Tveito further emphasizes the importance of continuing national projects, and using these as platforms for EU-applications. Simula today coordinates a large research centre by the name of The Centre for Resilient Networks and Applications (CRNA): “It is part of the CRNA mandate that we shall apply for additional funding from the EU, and it is with great pleasure that I can report that we have been very successful in the first big Horizon2020 call for proposals. CRNA sent out three project applications, all for the role of coordinator, and all three projects were granted. I would especially like to mention the MONROE-project, which entails that the measurement infrastructure that we have constructed in Norway will be extended to Italy, Spain, and Sweden.”


The Minister of Research and Education, Torbjørn Røe Isaksen responded to the news with the following statement (our translation): “There is fierce competition over these project assets, and I would like to congratulate Simula. This should be an inspiration and motivation for other researchers in Norway to participate more in the European collaborative research effort.”The director of the Norwegian Research Council, Arvid Hallén has the following comment (our translation): “If we are to raise the bar of Norwegian research in an international context, we must approach the matter internationally. Norway has many capable research instances, and they should realise what great opportunities Horizon2020 can offer. Therefore it is great that Simula sets an example and shows us all that it is possible to succeed in the competition for EU research funds.”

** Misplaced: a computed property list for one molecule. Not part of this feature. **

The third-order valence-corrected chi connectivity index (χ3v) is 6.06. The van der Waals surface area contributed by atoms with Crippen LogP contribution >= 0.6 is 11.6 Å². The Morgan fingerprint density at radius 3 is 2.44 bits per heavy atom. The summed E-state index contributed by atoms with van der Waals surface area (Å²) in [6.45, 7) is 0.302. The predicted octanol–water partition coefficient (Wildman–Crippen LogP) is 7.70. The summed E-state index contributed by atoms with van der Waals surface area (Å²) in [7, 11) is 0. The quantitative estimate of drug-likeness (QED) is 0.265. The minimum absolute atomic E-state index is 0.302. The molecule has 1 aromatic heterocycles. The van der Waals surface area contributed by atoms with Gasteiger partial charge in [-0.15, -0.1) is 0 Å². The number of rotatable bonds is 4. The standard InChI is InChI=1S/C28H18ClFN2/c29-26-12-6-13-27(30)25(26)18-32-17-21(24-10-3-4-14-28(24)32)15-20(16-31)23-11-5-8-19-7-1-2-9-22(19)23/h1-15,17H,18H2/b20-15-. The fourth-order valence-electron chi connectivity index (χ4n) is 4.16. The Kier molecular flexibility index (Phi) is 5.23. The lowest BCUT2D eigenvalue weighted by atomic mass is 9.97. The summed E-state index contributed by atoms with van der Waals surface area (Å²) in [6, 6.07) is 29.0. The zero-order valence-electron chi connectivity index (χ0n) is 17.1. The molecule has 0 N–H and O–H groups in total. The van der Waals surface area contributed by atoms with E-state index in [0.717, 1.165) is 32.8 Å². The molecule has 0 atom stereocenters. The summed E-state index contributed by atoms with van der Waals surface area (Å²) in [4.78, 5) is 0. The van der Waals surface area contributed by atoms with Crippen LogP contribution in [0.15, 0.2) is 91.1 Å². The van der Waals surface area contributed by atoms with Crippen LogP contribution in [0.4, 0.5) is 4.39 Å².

The four projects


Dr. Shaukat Ali at Simula is the technical coordinator of the project.